Walmart Also Wants You to Win Prizes for Saving Money

Another look at gamifying savings.

Photo credit: Mike Mozart, CC BY 2.0.

Continuing this week’s theme of “gamifying human behavior,” Billfolder StateLady tipped me off to a recent Atlantic article about the Walmart MoneyCard:

How to Trick People Into Saving Money

The Walmart MoneyCard is a reloadable prepaid debit card that also includes a “vault” feature; users can “stash” card funds in the non-interest-bearing vault and withdraw those funds when they’re ready to spend them.

You do not need to be a Walmart employee to get a Walmart MoneyCard, and the application doesn’t require a credit check. (There are a pile of fees associated with the card, and we’ll get to that.)

As The Atlantic notes, there’s also a new incentive for MoneyCard vault users:

Then, late last year, [Dawn Paquin] got an email saying that a “prize savings” feature had been added to her card. If she kept some of her balance in a virtual “vault,” meaning that it would not show up in her available funds, she would be eligible to win a cash prize in a monthly drawing — up to $1,000. Every dollar in the MoneyCard Vault would equal an entry in that month’s drawing. This caught her interest. A prize would go a long way toward her being able to buy a car. It also made her focus on what all those “stash” requests were about. “Oh, cool, this can work as a savings account, too,” she remembers realizing. So when she got paid, she started setting aside “10 bucks, 20 bucks, whatever I could.”

The idea, as The Atlantic explains, is that people are more likely to save money when they think it might help them win a cash prize. They compare the thrill of winning $25 right now to the slower gratification of earning interest over years, to which I would like to say of course, do you know how many years it takes to earn $25 in interest?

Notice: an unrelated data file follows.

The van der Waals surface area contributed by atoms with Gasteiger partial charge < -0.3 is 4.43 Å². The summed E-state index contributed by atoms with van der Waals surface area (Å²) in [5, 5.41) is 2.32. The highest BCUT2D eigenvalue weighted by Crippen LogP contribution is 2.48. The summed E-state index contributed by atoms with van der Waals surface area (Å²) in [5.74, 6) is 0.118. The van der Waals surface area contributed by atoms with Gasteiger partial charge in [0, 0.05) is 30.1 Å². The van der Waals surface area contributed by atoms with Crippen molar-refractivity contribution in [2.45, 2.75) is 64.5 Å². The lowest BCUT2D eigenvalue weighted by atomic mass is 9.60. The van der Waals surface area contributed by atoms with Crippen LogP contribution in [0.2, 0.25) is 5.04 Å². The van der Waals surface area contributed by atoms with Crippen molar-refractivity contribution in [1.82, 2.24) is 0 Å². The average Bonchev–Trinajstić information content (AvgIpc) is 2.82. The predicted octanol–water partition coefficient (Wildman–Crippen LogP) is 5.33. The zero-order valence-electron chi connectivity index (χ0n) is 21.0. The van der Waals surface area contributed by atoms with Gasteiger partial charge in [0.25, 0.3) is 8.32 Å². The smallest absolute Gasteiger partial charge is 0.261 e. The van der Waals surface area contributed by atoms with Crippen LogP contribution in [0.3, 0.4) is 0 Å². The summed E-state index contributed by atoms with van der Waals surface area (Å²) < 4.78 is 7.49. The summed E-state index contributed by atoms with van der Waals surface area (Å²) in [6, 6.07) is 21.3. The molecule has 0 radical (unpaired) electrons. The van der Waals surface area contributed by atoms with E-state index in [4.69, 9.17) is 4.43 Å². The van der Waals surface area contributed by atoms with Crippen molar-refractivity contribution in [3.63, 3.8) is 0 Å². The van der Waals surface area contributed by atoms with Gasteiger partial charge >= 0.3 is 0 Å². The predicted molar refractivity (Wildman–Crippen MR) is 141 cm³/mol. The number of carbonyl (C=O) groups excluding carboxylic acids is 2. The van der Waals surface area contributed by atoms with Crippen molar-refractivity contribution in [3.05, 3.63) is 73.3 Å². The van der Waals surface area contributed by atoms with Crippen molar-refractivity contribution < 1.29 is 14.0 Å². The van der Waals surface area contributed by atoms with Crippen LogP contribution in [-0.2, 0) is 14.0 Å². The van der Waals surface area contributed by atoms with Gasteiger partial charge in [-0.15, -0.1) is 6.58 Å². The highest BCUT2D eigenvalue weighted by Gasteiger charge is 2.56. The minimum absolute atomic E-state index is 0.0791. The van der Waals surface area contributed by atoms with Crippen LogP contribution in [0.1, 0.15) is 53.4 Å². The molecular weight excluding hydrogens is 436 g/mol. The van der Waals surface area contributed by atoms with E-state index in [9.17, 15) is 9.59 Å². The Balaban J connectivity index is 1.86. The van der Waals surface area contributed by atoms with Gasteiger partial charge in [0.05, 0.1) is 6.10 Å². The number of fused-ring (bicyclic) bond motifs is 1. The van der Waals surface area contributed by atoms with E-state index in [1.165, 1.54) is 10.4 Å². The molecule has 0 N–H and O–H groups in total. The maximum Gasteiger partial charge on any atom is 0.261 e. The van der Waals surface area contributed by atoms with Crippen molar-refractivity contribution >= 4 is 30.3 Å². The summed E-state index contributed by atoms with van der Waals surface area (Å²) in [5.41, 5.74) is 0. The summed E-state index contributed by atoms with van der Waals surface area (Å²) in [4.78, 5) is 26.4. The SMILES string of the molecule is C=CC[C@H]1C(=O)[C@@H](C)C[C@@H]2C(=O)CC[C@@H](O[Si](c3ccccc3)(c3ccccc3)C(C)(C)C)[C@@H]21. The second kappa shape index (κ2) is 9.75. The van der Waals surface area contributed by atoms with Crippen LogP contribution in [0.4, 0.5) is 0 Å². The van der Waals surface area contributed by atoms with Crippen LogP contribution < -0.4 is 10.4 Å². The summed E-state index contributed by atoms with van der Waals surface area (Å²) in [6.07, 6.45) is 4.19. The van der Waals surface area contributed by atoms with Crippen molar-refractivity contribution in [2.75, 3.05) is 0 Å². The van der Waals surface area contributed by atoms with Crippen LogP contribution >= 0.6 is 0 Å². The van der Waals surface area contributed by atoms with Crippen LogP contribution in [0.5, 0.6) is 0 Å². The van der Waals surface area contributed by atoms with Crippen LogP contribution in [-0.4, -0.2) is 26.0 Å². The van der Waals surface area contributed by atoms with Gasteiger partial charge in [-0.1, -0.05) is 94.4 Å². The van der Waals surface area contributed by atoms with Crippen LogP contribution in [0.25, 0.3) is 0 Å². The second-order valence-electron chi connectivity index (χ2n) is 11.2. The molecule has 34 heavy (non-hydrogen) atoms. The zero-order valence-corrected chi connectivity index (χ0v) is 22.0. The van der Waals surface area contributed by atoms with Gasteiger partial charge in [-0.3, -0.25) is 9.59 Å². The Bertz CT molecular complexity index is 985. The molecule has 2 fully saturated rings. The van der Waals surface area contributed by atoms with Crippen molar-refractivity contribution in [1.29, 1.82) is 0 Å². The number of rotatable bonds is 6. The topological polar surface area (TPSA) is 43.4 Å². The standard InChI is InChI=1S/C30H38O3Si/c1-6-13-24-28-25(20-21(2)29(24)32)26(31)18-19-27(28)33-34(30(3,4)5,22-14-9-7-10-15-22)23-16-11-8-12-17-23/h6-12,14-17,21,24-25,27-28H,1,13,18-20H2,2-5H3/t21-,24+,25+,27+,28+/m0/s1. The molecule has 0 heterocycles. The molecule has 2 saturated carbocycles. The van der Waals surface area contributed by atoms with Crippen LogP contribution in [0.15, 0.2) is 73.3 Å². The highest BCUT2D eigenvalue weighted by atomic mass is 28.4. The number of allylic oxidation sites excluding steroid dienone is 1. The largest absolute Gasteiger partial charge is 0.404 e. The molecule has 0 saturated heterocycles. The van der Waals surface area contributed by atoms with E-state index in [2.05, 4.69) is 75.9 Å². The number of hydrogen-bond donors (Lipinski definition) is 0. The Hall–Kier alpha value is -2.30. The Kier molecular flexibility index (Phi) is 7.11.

Yesterday we profiled Long Game’s savings account, which claims to offer the high interest rate of 0.1 percent (they don’t use the term APY, so I won’t either). If you saved $1,000 every year, it would take you seven years to earn $25 in interest. (You’d also have $7K saved, which is worth mentioning.)

My savings account offers 0.75 percent APY, and I earned $34.67 on that account last year. I earned $59.83 in total interest on all of my checking and savings accounts combined, which is not bad, but to suggest that people might prefer short-term prizes to the long-term magic of compound interest ignores the fact that current interest rates are barely worth waiting for.

So sure, I can totally see why winning $25 now—or $1,000, which is like a lifetime’s worth of bank interest at once—would be attractive.

Now let’s figure out how long that $25 will last before it gets eaten up by the Walmart MoneyCard fees. We’ve got:

  • A $1 fee to open the card
  • A $5 monthly charge that is only waived if you deposit $1,000 to your card in the previous month
  • A $3 “Rapid Reload” charge if you want to add money to your card at a participating Walmart store
  • An “up to $4.95” fee if you reload your card through the Green Dot Network
  • A $0.50 ATM balance inquiry fee
  • A $2.50 ATM withdrawal fee

So if you open your card, add $500 at a participating Walmart store, stash $100 of your balance into the vault, and win a $25 prize, $9 of that prize will go directly to the card opening fee, the monthly charge, and the Rapid Reload charge. If you hadn’t won the prize, that money would have come out of your card balance.

I get that cards like the Walmart MoneyCard are often one of the most accessible options to people with bad credit or little access to traditional banking.

I also get that winning a prize with the Walmart MoneyCard probably represents more money than card users would have ever earned in interest, even after years of traditional banking.

But I can’t say that I like the Walmart MoneyCard, even though I’ll give it some credit for trying to incentivize savings.

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